- Increasing funding to the OPP’s Contraband Tobacco Enforcement Team to continue to disrupt the role of organized crime in unregulated tobacco;
- Collaborating with federal partners on strengthening border enforcement and addressing tobacco smuggling;
- Continuing to enhance Ontario Ministry of Finance oversight of raw leaf tobacco through the use of more innovative digital technologies; and
- Working closely with cigar wholesalers to clarify and strengthen guidance regarding on‑reserve sales.
Modernizing Anti-Avoidance Rules
As noted in the federal Fall Economic Statement 2020, tax avoidance transactions have grown increasingly complex. Sophisticated arrangements that seek to avoid or evade tax can undermine the public’s confidence in the tax system. Ontario is supportive of the federal government’s plan to consult on the modernization of Canada’s anti-avoidance rules, in particular the General Anti‑Avoidance Rule (GAAR). As part of the consultation, Ontario encourages the federal government to consider ways to combat artificial income shifting, such as through the use of trusts or corporate continuances, that put provincial tax revenue at risk.
Summary of Measures
Table A.1 reflects the fiscal impacts of new measures proposed in this Budget.
|Enhancing the CARE Tax Credit for 2021||20||55||–||–|
|Introducing the Temporary Ontario Jobs Training Tax Credit||65||195||–||–|
|Enhancing the Regional Opportunities Investment Tax Credit
until the end of 2022
Table A.1 footnotes:
 Interim represents the 2021 Budget projection for the 2020–21 fiscal year.
Notes: Positive numbers represent an increase in government expenditures.
Numbers may not add due to rounding.
Source: Ontario Ministry of Finance.
Amendments may be proposed to various statutes administered by the Ontario Minister of Finance to improve administrative effectiveness or enforcement, maintain the integrity and equity of Ontario’s tax and revenue collections system, or enhance legislative clarity or regulatory flexibility to preserve policy intent.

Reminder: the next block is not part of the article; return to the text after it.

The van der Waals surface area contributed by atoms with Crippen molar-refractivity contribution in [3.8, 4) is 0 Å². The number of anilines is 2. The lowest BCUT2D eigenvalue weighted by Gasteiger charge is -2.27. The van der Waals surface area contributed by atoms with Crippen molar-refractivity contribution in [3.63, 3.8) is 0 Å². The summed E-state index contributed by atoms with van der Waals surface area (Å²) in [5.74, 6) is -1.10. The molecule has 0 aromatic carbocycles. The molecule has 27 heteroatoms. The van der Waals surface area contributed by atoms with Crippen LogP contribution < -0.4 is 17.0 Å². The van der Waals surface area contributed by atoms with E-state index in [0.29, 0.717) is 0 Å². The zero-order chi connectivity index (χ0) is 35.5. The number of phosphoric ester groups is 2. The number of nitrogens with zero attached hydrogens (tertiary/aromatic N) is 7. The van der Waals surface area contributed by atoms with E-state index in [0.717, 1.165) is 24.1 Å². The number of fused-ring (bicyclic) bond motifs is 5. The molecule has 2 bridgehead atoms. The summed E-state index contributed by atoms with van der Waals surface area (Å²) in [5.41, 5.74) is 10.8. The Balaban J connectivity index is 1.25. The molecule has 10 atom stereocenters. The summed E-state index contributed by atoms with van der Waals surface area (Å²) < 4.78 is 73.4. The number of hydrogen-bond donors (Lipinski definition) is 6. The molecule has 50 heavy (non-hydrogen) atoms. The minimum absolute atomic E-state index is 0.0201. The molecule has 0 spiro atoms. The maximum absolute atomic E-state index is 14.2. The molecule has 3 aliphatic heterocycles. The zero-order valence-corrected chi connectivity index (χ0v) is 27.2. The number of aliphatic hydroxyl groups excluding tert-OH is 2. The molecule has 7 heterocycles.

In addition, amendments may be proposed to other statutes to improve administrative effectiveness or enforcement, or enhance legislative clarity or regulatory flexibility to preserve policy intent, including in the following:
- Electricity Act, 1998
Other Legislative Initiatives
Additional proposed legislative amendments include:
- An amendment to the Credit Unions and Caisses Populaires Act, 1994 and Credit Unions and Caisses Populaires Act, 2020 to allow for the payment of certain fees from the Deposit Insurance Reserve Fund with respect to credit agreements entered into by the Financial Services Regulatory Authority of Ontario (FSRA) to provide financial assistance to the credit union sector.
- Technical amendments to the Financial Services Regulatory Authority of Ontario Act, 2016 that would enable FSRA to make a rule governing fees for activities in respect of the Financial Professionals Title Protection Act, 2019. Corresponding technical amendments to the Financial Professionals Title Protection Act, 2019 would address the existing overlapping authority related to fees, with further technical amendments to reflect the proposed approach to collect fees from FSRA approved credentialing bodies.
- Amendments that will be proposed in the future to align certain Ontario statutes with proposed legislation to modernize the governance of the Ontario Securities Commission (OSC) and proposed changes to the Securities Act and the Commodity Futures Act.